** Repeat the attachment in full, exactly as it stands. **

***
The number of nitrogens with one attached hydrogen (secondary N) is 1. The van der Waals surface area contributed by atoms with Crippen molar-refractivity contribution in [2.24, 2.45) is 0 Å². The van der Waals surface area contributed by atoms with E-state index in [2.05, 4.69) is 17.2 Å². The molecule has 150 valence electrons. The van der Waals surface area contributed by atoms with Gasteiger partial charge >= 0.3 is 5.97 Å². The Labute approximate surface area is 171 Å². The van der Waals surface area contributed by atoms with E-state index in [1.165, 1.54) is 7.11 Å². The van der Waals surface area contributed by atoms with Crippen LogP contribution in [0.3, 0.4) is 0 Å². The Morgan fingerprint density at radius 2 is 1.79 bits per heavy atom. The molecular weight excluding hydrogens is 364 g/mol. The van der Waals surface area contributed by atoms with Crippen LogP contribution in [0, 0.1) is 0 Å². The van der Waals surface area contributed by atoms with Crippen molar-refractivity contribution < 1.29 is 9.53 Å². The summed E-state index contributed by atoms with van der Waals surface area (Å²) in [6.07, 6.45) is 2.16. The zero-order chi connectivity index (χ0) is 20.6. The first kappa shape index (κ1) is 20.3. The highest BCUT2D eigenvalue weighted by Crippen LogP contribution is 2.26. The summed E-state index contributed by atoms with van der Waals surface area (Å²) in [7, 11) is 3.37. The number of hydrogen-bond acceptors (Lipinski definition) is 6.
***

The number of nitrogens with one attached hydrogen (secondary N) is 1. The van der Waals surface area contributed by atoms with Crippen molar-refractivity contribution in [2.24, 2.45) is 0 Å². The van der Waals surface area contributed by atoms with E-state index in [2.05, 4.69) is 17.2 Å². The molecule has 150 valence electrons. The van der Waals surface area contributed by atoms with Gasteiger partial charge >= 0.3 is 5.97 Å². The Labute approximate surface area is 171 Å². The van der Waals surface area contributed by atoms with E-state index in [1.165, 1.54) is 7.11 Å². The van der Waals surface area contributed by atoms with Crippen LogP contribution in [0.3, 0.4) is 0 Å². The Morgan fingerprint density at radius 2 is 1.79 bits per heavy atom. The molecular weight excluding hydrogens is 364 g/mol. The van der Waals surface area contributed by atoms with Crippen LogP contribution in [0, 0.1) is 0 Å². The van der Waals surface area contributed by atoms with Crippen molar-refractivity contribution < 1.29 is 9.53 Å². The summed E-state index contributed by atoms with van der Waals surface area (Å²) in [6.07, 6.45) is 2.16. The zero-order chi connectivity index (χ0) is 20.6. The first kappa shape index (κ1) is 20.3. The highest BCUT2D eigenvalue weighted by Crippen LogP contribution is 2.26. The summed E-state index contributed by atoms with van der Waals surface area (Å²) in [7, 11) is 3.37. The number of hydrogen-bond acceptors (Lipinski definition) is 6.